Weth 6

Crossing back to the Car Park, there is a set of 99 steps down to the riverside, underneath the Viaduct itself. The Bridge is actually called Corby Bridge, and was built between 1831 and 1834, to designs by Francis Giles, a Civil Engineering (1787 – 1847). The builder for the project was called William Denton, and this masterpiece is still standing strong today, with the Eden flowing between the giant supports. As I said, it stands 100 metres tall, and is also a staggering 660 feet long.

Weth 7

A walk down the river is a nice relaxing pass time, and there are some dwellings visible on the far side of the river, new modern houses. On our walk we also found a very ornate bench, carved out of stone with stone cushions attached to the seats, and large wings at either end.

From here the Eden runs through to the city of Carlisle, and out into the Solway Firth where it meets the river Sark from Gretna. The Sark forms the border between England and Scotland, and Carlisle is the last city before the border.

Weth 8

Also by the riverside, are some beautiful Grade II Listed Cottages, adding to the amazing portfolio of old buildings in the village. The building pictured is one of these, and is called Edenside Cottage. Built in the last 18th century, it has stunning limestone walls, with some made of brick. The bottom floor is the original 18th century construction, as the top floor was added in the 19th, taking it from a cottage to a house.

It sits alongside it’s neighbour, River House, built in the 19th century, and completest the trio of Listed Buildings that includes the two cottages and Corby Bridge.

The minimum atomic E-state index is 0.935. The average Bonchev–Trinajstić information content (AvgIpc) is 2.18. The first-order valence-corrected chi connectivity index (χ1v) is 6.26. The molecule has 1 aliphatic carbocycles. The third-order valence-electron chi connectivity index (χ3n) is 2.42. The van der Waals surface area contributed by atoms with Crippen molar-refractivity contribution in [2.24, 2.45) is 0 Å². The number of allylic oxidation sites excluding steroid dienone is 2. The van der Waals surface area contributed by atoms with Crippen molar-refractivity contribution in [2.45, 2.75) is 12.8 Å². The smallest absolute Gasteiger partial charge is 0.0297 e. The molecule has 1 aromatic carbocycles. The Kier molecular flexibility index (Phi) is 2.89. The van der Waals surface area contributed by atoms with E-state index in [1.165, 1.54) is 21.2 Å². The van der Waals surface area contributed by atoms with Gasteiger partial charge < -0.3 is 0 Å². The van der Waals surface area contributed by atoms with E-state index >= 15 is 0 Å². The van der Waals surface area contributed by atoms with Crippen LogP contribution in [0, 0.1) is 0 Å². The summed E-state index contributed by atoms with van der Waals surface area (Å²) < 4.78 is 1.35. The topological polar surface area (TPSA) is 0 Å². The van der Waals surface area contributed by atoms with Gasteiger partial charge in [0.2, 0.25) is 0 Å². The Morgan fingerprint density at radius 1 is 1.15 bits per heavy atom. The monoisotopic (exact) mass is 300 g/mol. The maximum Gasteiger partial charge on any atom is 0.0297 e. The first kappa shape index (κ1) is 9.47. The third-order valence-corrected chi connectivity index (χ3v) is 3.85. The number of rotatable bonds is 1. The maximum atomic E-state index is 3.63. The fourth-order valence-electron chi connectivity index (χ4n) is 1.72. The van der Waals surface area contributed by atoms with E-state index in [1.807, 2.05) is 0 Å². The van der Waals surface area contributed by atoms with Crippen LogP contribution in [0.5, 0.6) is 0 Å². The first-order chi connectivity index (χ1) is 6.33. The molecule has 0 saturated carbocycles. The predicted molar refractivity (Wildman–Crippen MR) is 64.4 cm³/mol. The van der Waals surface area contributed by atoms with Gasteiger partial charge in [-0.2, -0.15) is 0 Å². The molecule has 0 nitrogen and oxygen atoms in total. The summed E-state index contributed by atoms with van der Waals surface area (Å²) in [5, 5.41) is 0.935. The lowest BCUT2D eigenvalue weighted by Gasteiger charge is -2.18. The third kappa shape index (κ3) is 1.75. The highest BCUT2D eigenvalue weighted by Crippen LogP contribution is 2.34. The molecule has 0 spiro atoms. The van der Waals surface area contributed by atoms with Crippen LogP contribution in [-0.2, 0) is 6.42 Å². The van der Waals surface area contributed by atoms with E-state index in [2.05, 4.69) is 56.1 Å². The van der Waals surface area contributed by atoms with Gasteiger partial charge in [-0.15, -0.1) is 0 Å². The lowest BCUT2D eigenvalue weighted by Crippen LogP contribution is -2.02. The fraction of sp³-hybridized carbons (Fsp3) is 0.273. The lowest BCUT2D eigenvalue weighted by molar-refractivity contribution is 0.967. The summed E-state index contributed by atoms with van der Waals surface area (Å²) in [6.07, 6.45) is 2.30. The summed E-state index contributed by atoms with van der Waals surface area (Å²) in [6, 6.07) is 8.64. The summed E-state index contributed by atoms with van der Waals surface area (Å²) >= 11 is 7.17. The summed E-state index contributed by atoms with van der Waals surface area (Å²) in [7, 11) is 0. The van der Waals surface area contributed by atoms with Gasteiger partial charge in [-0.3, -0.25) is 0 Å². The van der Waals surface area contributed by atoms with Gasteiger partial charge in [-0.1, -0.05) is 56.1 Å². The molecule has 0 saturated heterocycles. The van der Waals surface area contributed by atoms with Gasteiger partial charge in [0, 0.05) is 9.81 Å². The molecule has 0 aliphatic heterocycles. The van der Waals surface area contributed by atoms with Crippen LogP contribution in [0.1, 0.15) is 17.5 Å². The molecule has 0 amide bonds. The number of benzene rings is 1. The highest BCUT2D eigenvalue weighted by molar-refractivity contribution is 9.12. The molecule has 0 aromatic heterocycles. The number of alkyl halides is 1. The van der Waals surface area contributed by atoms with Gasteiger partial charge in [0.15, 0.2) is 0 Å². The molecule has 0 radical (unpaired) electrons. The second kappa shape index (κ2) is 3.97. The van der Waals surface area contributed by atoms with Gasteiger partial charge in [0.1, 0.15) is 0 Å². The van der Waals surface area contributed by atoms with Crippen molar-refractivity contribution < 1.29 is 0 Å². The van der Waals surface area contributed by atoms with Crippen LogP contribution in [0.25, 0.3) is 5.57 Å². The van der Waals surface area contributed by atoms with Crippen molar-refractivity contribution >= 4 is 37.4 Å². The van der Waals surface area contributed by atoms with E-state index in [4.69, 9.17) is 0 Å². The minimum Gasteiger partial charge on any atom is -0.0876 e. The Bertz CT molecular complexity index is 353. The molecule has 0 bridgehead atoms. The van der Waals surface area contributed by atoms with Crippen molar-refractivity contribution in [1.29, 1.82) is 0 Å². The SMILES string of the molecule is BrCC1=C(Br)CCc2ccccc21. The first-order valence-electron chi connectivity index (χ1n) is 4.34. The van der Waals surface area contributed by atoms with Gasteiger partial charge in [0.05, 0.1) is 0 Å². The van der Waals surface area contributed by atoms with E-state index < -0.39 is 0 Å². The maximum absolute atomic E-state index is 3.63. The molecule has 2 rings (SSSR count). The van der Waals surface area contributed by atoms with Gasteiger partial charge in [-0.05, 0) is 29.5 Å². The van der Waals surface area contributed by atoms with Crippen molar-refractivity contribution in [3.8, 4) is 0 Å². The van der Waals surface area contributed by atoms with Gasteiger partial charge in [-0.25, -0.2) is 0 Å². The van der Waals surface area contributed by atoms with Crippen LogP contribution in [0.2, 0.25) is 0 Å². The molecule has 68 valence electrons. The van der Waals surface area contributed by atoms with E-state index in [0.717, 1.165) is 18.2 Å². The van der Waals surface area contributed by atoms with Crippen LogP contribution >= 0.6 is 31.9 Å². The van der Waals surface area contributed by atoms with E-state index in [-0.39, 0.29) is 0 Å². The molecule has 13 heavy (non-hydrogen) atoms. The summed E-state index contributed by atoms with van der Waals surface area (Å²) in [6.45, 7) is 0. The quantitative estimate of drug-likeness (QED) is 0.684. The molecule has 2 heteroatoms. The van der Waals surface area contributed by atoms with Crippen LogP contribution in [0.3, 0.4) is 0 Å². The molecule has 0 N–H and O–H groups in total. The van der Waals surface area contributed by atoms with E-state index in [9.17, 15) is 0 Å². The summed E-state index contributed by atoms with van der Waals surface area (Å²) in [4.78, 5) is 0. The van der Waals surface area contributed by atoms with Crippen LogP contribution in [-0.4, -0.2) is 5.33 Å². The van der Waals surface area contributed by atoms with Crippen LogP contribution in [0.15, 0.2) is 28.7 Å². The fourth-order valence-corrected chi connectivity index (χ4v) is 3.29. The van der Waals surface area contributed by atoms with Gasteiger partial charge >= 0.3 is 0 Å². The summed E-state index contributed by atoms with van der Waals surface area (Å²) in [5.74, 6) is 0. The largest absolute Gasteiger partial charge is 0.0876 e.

Weth 9

Our last stop in Wetheral was Holy Trinity Church. We had kept walking down the riverside, and we reached a small road that leads back up to the Village Green where we started, and we would return to the car from there. On the road we passed this stunning stone Church, and had a wander around the Churchyard to inspect it closer. Sadly the main door was locked, as are many small Churches, open only for services. The building itself dates back to the 16th century, but there have been a few additions and restorations since then.

The buildings standout feature has to be the Octagonal Tower at the front, which was built in 1790 along with the main door. Large parts of the Church we rebuilt in the 19th Century, as the Chancel was rebuilt in 1872, and the top of the tower restored in 1882. The entrance to the Churchyard is made up of a large wooden porch which you walk through, and this also doubles as a War Memorial to the World Wars and all subsequent conflicts.

Wetheral is a beautiful little village with an array of Grade II Listed Buildings full of history, as well as great riverside walks and a scenic train ride as you head out of the village towards either Carlisle or Newcastle. Local buses also connect the village to Carlisle.

Our next stop was the town of Brampton, only 6.5 miles away…